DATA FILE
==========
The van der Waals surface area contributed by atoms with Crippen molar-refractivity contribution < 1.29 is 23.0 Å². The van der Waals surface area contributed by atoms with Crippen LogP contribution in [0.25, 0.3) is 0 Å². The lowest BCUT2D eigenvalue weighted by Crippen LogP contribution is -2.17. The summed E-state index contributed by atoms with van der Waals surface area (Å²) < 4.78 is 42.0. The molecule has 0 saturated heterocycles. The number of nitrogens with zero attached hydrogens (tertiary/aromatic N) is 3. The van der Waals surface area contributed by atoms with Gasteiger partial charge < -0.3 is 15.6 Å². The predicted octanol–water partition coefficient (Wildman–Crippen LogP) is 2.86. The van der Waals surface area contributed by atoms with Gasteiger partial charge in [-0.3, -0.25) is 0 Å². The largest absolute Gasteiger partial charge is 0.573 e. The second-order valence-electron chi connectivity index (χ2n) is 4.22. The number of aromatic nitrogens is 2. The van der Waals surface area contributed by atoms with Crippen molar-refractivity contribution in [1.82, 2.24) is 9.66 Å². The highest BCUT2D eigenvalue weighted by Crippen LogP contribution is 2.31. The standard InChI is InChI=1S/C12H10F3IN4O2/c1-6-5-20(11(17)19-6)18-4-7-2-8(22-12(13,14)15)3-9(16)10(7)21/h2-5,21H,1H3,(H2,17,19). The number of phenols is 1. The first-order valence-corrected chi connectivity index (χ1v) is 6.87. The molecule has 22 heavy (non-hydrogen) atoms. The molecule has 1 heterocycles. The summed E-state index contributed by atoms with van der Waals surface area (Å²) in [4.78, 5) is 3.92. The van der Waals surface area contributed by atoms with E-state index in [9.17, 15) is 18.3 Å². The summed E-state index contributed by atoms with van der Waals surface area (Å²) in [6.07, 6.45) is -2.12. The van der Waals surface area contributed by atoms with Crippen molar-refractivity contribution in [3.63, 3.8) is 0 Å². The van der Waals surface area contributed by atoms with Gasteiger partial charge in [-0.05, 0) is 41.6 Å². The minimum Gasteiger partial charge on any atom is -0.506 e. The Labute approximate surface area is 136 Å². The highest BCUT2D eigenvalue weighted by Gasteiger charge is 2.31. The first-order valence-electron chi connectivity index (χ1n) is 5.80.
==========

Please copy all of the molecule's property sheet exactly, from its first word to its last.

The van der Waals surface area contributed by atoms with Crippen molar-refractivity contribution < 1.29 is 23.0 Å². The van der Waals surface area contributed by atoms with Crippen LogP contribution in [0.25, 0.3) is 0 Å². The lowest BCUT2D eigenvalue weighted by Crippen LogP contribution is -2.17. The summed E-state index contributed by atoms with van der Waals surface area (Å²) < 4.78 is 42.0. The molecule has 0 saturated heterocycles. The number of nitrogens with zero attached hydrogens (tertiary/aromatic N) is 3. The van der Waals surface area contributed by atoms with Gasteiger partial charge < -0.3 is 15.6 Å². The predicted octanol–water partition coefficient (Wildman–Crippen LogP) is 2.86. The van der Waals surface area contributed by atoms with Gasteiger partial charge in [-0.3, -0.25) is 0 Å². The largest absolute Gasteiger partial charge is 0.573 e. The second-order valence-electron chi connectivity index (χ2n) is 4.22. The number of aromatic nitrogens is 2. The van der Waals surface area contributed by atoms with Crippen molar-refractivity contribution in [1.82, 2.24) is 9.66 Å². The highest BCUT2D eigenvalue weighted by Crippen LogP contribution is 2.31. The standard InChI is InChI=1S/C12H10F3IN4O2/c1-6-5-20(11(17)19-6)18-4-7-2-8(22-12(13,14)15)3-9(16)10(7)21/h2-5,21H,1H3,(H2,17,19). The number of phenols is 1. The first-order valence-corrected chi connectivity index (χ1v) is 6.87. The molecule has 22 heavy (non-hydrogen) atoms. The molecule has 1 heterocycles. The summed E-state index contributed by atoms with van der Waals surface area (Å²) in [4.78, 5) is 3.92. The van der Waals surface area contributed by atoms with E-state index in [9.17, 15) is 18.3 Å². The summed E-state index contributed by atoms with van der Waals surface area (Å²) in [6.07, 6.45) is -2.12. The van der Waals surface area contributed by atoms with Crippen molar-refractivity contribution in [3.63, 3.8) is 0 Å². The van der Waals surface area contributed by atoms with Gasteiger partial charge in [-0.05, 0) is 41.6 Å². The minimum Gasteiger partial charge on any atom is -0.506 e. The Labute approximate surface area is 136 Å². The highest BCUT2D eigenvalue weighted by Gasteiger charge is 2.31. The first-order valence-electron chi connectivity index (χ1n) is 5.80.